A Storied Walk

04 Dec 2020

The next chapter of the Cashiers Greenway Ramble


Somewhere between ten and fifteen years ago, Bob Dews, owner of the Laurelwood Inn, started reaching out to local business owners and friends. His idea was simple, to make Cashiers walkable. Then, it was difficult for pedestrian traffic to move around the crossroads. When the initial idea for the project that would eventually become the Cashiers Walking Trail started, there weren't even crosswalks at the crossroads. To shop in Cashiers required driving to individual retailers and destinations. Bob envisioned a loop, where visitors and locals could park anywhere, walk around, make it back to their car and never get lost. He felt that it was better to move people behind the main spaces, creating a leisurely path instead of street sidewalks, which required more planning, engineering and money.

In addition to raising money from local businesses, Dews asked organizations like the Rotary Club of Cashiers Valley, Jackson County Tourism Development Authority, and Jackson County Economic Development to match funds dollar for dollar. When done, for every dollar he had raised, he had five. With a total of $25 thousand and the blessing of multiple businesses and landowners, mulch was placed, and maps were printed.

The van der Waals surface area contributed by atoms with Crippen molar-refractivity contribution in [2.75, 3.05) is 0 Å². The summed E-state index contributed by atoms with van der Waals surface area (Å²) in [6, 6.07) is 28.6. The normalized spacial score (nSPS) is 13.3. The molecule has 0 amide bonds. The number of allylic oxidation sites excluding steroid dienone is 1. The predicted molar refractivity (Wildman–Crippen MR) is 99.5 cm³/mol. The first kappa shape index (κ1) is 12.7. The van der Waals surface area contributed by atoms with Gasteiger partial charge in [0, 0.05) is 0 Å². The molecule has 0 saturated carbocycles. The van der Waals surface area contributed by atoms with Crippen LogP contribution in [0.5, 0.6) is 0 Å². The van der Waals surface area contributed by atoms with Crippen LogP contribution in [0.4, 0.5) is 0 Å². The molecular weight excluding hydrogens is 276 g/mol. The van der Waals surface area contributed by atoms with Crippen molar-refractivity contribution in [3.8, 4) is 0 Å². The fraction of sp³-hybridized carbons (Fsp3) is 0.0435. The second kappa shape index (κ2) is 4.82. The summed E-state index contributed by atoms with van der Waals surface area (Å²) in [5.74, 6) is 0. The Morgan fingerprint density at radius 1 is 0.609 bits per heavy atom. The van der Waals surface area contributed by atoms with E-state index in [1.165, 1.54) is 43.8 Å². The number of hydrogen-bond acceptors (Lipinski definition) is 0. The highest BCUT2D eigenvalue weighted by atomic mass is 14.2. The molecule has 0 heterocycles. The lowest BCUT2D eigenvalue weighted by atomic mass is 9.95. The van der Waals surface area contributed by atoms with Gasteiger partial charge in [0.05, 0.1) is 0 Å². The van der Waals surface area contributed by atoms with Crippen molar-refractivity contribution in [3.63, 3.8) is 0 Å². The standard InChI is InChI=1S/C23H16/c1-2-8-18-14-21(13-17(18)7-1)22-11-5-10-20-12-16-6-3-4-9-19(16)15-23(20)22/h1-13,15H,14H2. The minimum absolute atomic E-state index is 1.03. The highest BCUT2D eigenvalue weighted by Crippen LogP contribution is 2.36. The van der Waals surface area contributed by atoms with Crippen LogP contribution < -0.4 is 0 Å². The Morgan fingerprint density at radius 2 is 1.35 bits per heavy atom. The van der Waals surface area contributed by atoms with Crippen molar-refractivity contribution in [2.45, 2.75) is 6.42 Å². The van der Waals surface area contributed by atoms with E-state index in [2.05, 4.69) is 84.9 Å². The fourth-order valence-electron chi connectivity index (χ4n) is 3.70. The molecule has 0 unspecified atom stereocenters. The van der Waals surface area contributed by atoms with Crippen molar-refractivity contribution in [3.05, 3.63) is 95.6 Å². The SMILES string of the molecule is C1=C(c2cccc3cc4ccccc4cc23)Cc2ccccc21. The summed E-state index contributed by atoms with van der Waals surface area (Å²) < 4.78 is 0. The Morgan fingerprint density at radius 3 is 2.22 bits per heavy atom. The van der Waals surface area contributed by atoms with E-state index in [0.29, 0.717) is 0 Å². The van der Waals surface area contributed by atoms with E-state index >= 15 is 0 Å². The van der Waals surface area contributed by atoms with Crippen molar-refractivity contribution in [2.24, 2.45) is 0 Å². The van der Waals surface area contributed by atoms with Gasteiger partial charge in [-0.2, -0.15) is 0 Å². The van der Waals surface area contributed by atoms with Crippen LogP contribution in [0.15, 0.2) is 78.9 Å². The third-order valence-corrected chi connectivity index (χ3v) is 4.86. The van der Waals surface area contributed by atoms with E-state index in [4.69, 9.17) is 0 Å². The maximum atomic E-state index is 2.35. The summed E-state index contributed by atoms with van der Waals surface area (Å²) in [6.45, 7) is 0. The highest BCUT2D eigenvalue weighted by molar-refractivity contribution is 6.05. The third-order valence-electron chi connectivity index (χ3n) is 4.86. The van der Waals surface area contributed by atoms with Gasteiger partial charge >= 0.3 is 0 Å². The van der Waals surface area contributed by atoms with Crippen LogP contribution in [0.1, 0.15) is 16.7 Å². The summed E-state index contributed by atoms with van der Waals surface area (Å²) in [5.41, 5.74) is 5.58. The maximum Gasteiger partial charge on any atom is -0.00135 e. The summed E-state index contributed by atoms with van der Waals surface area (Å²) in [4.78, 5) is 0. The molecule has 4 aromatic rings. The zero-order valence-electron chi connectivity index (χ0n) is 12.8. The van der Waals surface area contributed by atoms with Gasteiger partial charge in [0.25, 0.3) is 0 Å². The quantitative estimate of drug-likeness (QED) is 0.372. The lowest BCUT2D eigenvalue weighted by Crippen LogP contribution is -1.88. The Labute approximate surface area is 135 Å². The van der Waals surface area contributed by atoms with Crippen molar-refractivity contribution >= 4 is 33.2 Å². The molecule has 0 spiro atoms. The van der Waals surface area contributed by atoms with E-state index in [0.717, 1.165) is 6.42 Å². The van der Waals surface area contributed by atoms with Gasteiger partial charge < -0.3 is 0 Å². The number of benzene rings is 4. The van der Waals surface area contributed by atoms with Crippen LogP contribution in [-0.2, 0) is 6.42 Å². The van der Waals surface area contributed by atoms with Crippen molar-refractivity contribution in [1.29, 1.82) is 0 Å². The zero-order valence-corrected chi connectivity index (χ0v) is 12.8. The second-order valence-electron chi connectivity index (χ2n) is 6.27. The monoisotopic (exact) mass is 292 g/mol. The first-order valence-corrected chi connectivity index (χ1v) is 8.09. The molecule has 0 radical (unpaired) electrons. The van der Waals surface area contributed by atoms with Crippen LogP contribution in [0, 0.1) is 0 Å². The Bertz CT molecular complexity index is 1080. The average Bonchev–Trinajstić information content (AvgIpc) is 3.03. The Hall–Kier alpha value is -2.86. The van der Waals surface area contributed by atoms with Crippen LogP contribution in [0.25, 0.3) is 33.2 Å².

Over the years, the Cashiers Walking Trail became in need of an ongoing group of stewards. As time passed and landowners and businesses changed, the trail also needed room to grow. In 2018, when the Village Conservancy asked Vision Cashiers to take over their organization, the trail fell under Vision Cashiers’ mission of “improving tomorrow...today.” Immediately the pathway and preservation task force went to work on what was now named the Cashiers Greenway Ramble.

The first step was to take out liability insurance; the second was to apply for a grant from the Highlands-Cashiers Health Foundation. By December 2019, the grant was announced, with a catch. The Ramble needed an autonomous organization to maintain the trail over the long term. In January 2020, the Friends of The Cashiers Greenway Ramble formed. With funds from the grant, more significant cleanup of the trail and future planning was now possible. After a series of interviews with master plan consultants, Equinox Environmental in Asheville was chosen- familiar with the area, already partnering with Jackson County on trails for the Cashiers/Glenville Recreation Center- they are known for their organic, sustainable, environmental approach to projects. They weren't only interested in what the Ramble needed, but what Cashiers needed from the Ramble.

The project began in early 2020, right before the COVID-19 shutdowns. Committed to staying on time and budget, Equinox worked with the pathway and preservation task force remotely and in small socially distanced groups during site visits. Meetings with task force members were held via Zoom across multiple states, as many second home residents were quarantining outside of North Carolina. By the end of July, the master implementation plan's initial draft was sent out to over 1,800 people within the Cashiers community for comments. The plan was finalized by September of 2020.